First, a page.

I think also, like creative fields, you're so because it's so tied to it's your livelihood. And you are you're trying to make a living again, this is just me. I mean, imagine people going through that experience with kids going through experience with a partner person, if they also were financially responsible for in some way. Like, it's, it's really hard. I think, as artists, we're, we're worse, it's such a complicated relationship, because it's hard already, just to be asked to be paid a fair wage for the work that we do, or to be recognized that the work that we contribute is of value and important. And so it feels like there's a lot of really sketchy, you know, interactions that happen between artists and institutions where they aren't clear about terms or people just sort of, they're just like, Oh, it's not, you know, we endure a lot because we want to have the ability to do like, our, the thing that we're most passionate about, but you know, it's it's definitely taught me to, like, ask a lot of questions, review my contracts very carefully, and say, No, you know, I say no, a lot more to things then than I did, as a younger artist, just just happy to be recognized as someone that was creative versus like, Okay, let me really think about, is this something I really want to do? versus Is this something I feel like I have to do to make money? You know, those are different jobs. For me.
It's interesting, thinking about this, this change. First, like the red flags, piling up the evaluation phase, the listening to music, and staring out the window dramatically, followed by sending out applications, sending out applications phase. I'm super curious if you had not been accepted to any of these applications. Where would you be right now? Would you have stuck it out? Would you have gone back to Austin, where would you be?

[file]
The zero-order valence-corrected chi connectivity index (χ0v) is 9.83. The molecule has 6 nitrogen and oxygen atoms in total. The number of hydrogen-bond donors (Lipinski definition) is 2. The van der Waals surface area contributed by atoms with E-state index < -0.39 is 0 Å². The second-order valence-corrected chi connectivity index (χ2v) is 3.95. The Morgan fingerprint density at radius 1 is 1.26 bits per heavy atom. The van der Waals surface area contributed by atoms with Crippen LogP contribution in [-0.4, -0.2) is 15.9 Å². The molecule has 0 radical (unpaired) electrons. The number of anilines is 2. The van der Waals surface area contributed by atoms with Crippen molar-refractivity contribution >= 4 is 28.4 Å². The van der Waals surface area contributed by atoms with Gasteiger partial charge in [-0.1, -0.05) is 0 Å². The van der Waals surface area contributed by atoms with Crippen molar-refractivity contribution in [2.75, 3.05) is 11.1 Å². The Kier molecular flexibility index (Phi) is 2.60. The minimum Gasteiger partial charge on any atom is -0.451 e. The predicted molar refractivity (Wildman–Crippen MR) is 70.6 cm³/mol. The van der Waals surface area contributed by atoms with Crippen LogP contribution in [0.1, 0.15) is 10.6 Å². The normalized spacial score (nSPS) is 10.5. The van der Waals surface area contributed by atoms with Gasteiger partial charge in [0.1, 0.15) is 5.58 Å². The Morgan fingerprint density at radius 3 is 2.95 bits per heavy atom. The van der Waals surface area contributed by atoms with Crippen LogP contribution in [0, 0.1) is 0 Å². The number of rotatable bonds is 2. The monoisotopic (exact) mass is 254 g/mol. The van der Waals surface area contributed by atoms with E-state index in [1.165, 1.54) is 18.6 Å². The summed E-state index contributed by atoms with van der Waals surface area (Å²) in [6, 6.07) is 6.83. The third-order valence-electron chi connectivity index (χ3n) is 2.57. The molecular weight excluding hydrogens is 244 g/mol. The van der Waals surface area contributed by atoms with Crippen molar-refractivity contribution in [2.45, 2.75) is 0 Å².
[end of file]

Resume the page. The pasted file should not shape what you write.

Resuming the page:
Had I not? I mean, I think my point, like I have plans on top of plans, you know, because it kind of like I don't want to, I want to have something lined up before I jumped. And I know plenty of people who don't roll that way. But I guess I just wanted a little bit of a security blanket financially. So I would have probably stayed a third year and kept applying to things like maybe I would be there for six months and then get out for the last, you know, we only had my contract be there, nine months out of the year, which not everyone followed. But I was a good girl, I followed my contract. You know, I follow a course waterfall my contract. But I would have probably like dropped after nine months, I would have just been like, I'm here for nine months. And then now I've moved out. And I'll just get my check in the mail kind of thing. But yeah, I don't know about if I would have pursued school, I definitely would have had that experience in Memphis where I was like part of like, what was a really good fruitful art artists residency because that could have also really turned me off from the experience completely. But you know, the nice thing about sure you can do that is like especially if you're like interested in breaking your pattern and and if your work really benefits from putting yourself embedding yourself in a different community, different perspective, than residences or retreats, you know, however they come about are a really great way to like break the mold of like how you make work and the voices that you're listening to and, you know, the people you meet all those things. So, but yeah, I wouldn't I don't think I would be I think it would be much more passive. You know,
well, I'm glad that I, I'm glad that you didn't have to be I'm glad that you're in a in a really rewarding residency. I love hearing that you're writing comedy. I'm really excited about that. And I'm curious as we kind of bring this conversation to a gentle close. I'm curious what you would love for people to walk away from having listened to this conversation. What would you love them to walk away with to? advice, wisdom, love of the arts advocate. You tell me Yeah, pay your artists Number one, I mean, I think it's so